There are numerous variables that might arise (the test, the basis of the suspicion, the urgency, other symptoms, seniority of clinician), the answer given by the Medical Practitioners Tribunal in Dr K’s case outlined below was that ignoring the hospital policy was serious misconduct but the doctor’s fitness to practise was not impaired.

Patient A was treated by Dr K over three days.  He presented with hyperkalaemia – high levels of potassium in the blood which can cause cardia arrythmias and cardiac arrest leading to death.  The expert evidence was that a level of 7.6 mmol/L is a medical emergency.  The hospital policy was that if the level was 6.4 mmol/L or greater, the patient should be treated with calcium gluconate infusion, insulin dextrose infusion, nebulised salbutamol and then calcium resonium.

When under Dr’s K care Patient A’s level was 7.6 mmol/L on day 1 and day 2 but he did not follow the Trust’s policy.  It was another doctor who administered the treatment in line with the Trust’s policy albeit then Dr K cooperated.

In point of fact Dr K was quite right in his suspicion that the test result was false, the potassium level was artificially high and this was a case a pseudo-hyperkalaemia.  He also appeared to have carefully considered all the relevant facts – pseudo-hyperkalaemia had been suspected at the previous hospital prior to Patient A’s transfer, there is a distance to travel for the test which can spoil the sample, possibility of haemolysis, the risks posed by the wrong treatment, additionally patient A was difficult and would resist giving a sample and lashed out at staff.  Dr K however did not note any of this down at the time and frankly admitted his record keeping was not what it should have been.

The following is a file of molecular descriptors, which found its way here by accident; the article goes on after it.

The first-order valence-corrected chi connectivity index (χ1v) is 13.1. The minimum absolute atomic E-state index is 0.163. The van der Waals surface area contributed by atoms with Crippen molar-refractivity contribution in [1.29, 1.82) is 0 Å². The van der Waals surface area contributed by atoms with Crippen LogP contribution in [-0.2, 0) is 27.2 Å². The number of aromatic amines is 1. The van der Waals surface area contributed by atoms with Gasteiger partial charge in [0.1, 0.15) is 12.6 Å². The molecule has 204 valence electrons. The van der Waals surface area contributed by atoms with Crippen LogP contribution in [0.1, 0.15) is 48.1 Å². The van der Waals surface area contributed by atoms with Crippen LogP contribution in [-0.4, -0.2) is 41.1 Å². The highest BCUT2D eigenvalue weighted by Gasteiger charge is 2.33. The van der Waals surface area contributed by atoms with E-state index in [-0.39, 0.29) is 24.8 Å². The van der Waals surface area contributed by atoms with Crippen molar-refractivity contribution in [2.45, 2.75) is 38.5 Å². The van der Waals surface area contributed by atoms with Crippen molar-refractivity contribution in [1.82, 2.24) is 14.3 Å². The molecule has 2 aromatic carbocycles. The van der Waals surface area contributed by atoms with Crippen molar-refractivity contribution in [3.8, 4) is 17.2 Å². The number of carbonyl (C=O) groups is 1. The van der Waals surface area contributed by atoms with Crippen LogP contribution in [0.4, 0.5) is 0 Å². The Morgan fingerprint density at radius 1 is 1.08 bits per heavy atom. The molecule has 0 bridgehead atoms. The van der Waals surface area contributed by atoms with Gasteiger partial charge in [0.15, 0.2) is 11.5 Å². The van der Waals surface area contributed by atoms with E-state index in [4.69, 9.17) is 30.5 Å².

Two other doctors in the case gave evidence that a reading of 7.6 was potentially fatal and needed immediate treatment.  They agreed with the Trust policy and opined that the treatment could always be stopped once the true result came to light, a POC Test could also have been taken.  Evidence was also presented to the effect that deviating from Trust policy should only have been undertaken after a discussion with a consultant and it was not correct for a junior doctor to have acted alone in that way.

The Tribunal accepted Dr K acted in accordance with his genuinely held belief and that he had good reasons for doing so.  They decided however that the conduct fell below that of a reasonably competent GP Trainee and though the patient was not harmed there was a risk.  It was held to be serious misconduct.  The Tribunal did not however find that Dr K’s fitness to practise was impaired.  There was clear evidence that his practice was safe because there were testimonials from senior colleagues that any such risk was highly unlikely to be repeated.